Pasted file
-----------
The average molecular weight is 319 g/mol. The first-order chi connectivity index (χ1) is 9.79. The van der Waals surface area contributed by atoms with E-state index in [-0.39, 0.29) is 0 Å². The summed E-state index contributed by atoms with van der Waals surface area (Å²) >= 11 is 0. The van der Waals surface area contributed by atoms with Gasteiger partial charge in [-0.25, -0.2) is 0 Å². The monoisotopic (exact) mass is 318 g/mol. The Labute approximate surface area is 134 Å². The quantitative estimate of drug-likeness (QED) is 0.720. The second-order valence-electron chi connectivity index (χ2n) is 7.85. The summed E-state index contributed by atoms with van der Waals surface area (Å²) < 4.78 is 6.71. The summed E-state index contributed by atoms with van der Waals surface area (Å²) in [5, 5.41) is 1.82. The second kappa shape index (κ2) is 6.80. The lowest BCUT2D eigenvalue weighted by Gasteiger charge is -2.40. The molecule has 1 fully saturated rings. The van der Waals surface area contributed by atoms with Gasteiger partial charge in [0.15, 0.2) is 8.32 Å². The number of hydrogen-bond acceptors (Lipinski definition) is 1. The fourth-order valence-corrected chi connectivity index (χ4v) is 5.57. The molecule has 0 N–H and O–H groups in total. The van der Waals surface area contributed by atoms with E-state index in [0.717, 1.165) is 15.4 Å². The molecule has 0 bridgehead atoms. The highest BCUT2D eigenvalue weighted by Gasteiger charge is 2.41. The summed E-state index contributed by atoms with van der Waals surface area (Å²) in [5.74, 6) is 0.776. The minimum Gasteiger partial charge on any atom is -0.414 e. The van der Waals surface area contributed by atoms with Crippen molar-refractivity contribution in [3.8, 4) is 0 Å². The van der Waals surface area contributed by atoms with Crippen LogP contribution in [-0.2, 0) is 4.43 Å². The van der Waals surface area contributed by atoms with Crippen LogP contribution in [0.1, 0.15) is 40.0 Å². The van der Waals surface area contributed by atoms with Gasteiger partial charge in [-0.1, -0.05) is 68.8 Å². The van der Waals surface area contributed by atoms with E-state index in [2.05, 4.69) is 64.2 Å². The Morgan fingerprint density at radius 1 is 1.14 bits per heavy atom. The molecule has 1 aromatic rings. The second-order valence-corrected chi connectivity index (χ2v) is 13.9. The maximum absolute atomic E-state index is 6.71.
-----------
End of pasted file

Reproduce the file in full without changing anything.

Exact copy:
The average molecular weight is 319 g/mol. The first-order chi connectivity index (χ1) is 9.79. The van der Waals surface area contributed by atoms with E-state index in [-0.39, 0.29) is 0 Å². The summed E-state index contributed by atoms with van der Waals surface area (Å²) >= 11 is 0. The van der Waals surface area contributed by atoms with Gasteiger partial charge in [-0.25, -0.2) is 0 Å². The monoisotopic (exact) mass is 318 g/mol. The Labute approximate surface area is 134 Å². The quantitative estimate of drug-likeness (QED) is 0.720. The second-order valence-electron chi connectivity index (χ2n) is 7.85. The summed E-state index contributed by atoms with van der Waals surface area (Å²) < 4.78 is 6.71. The summed E-state index contributed by atoms with van der Waals surface area (Å²) in [5, 5.41) is 1.82. The second kappa shape index (κ2) is 6.80. The lowest BCUT2D eigenvalue weighted by Gasteiger charge is -2.40. The molecule has 1 fully saturated rings. The van der Waals surface area contributed by atoms with Gasteiger partial charge in [0.15, 0.2) is 8.32 Å². The number of hydrogen-bond acceptors (Lipinski definition) is 1. The fourth-order valence-corrected chi connectivity index (χ4v) is 5.57. The molecule has 0 N–H and O–H groups in total. The van der Waals surface area contributed by atoms with E-state index in [0.717, 1.165) is 15.4 Å². The molecule has 0 bridgehead atoms. The highest BCUT2D eigenvalue weighted by Gasteiger charge is 2.41. The summed E-state index contributed by atoms with van der Waals surface area (Å²) in [5.74, 6) is 0.776. The minimum Gasteiger partial charge on any atom is -0.414 e. The van der Waals surface area contributed by atoms with Crippen molar-refractivity contribution in [3.8, 4) is 0 Å². The van der Waals surface area contributed by atoms with Crippen LogP contribution in [-0.2, 0) is 4.43 Å². The van der Waals surface area contributed by atoms with Crippen LogP contribution in [0.1, 0.15) is 40.0 Å². The van der Waals surface area contributed by atoms with Gasteiger partial charge in [-0.1, -0.05) is 68.8 Å². The van der Waals surface area contributed by atoms with E-state index in [2.05, 4.69) is 64.2 Å². The Morgan fingerprint density at radius 1 is 1.14 bits per heavy atom. The molecule has 1 aromatic rings. The second-order valence-corrected chi connectivity index (χ2v) is 13.9. The maximum absolute atomic E-state index is 6.71.